On September 18, 2014, the European Court of Justice issued a preliminary judgment in case C-549/13, which concerns a subcontractor whose registered office is in a different EU member state and whose employees exclusively perform their relevant work in the subcontractor’s country of origin. This authority, which was based in Germany, stated in its tender documents that potential subcontractors must provide their employees with the minimum salary binding in the authority’s jurisdiction; this requirement applied even if the subcontractor’s registered office was in another member state and its services fulfilling the tender would be provided in that other EU member state. 

Responding to this issue, the Court of Justice found that if a tenderer wishes to fulfil a public contract with the exclusive help of the employees of a subcontractor whose registered office is in another member state, then Art. 56 of the Treaty on the Functioning of the European Union (“TFEU”) precludes the application of any law of the contracting authority’s member state which requires these employees to receive the minimum salary under its provisions.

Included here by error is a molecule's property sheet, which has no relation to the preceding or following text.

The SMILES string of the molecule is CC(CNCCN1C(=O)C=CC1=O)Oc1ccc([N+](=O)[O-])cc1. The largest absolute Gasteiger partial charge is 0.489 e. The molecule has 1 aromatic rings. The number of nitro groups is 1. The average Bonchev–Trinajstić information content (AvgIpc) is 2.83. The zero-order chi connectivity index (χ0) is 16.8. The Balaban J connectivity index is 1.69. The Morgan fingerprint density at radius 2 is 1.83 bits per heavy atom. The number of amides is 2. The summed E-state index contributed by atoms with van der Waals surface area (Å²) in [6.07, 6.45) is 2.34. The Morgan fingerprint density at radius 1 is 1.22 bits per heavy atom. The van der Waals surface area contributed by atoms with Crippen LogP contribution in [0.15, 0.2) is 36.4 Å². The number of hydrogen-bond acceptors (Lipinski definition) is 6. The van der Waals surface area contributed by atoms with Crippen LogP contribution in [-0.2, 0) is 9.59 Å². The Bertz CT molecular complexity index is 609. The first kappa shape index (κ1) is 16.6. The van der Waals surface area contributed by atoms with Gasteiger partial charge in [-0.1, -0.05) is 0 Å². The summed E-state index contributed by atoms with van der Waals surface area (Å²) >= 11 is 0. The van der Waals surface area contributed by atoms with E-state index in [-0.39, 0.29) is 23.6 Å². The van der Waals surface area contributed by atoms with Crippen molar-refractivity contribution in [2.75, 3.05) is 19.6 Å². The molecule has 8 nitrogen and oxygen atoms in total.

In its reasoning, the court considered this minimum salary requirement in light of the domestic law of potentialsubcontractors which have their registered office in another EU member state where the statutory minimum salary is lower. In the court’s opinion, this requirement would create an additional economic burden making service provisions impossible or less desirable for the state. In considering the scope of this conclusion, the court relied on its earlier judgment C-346/06 in the Rüffert case. 


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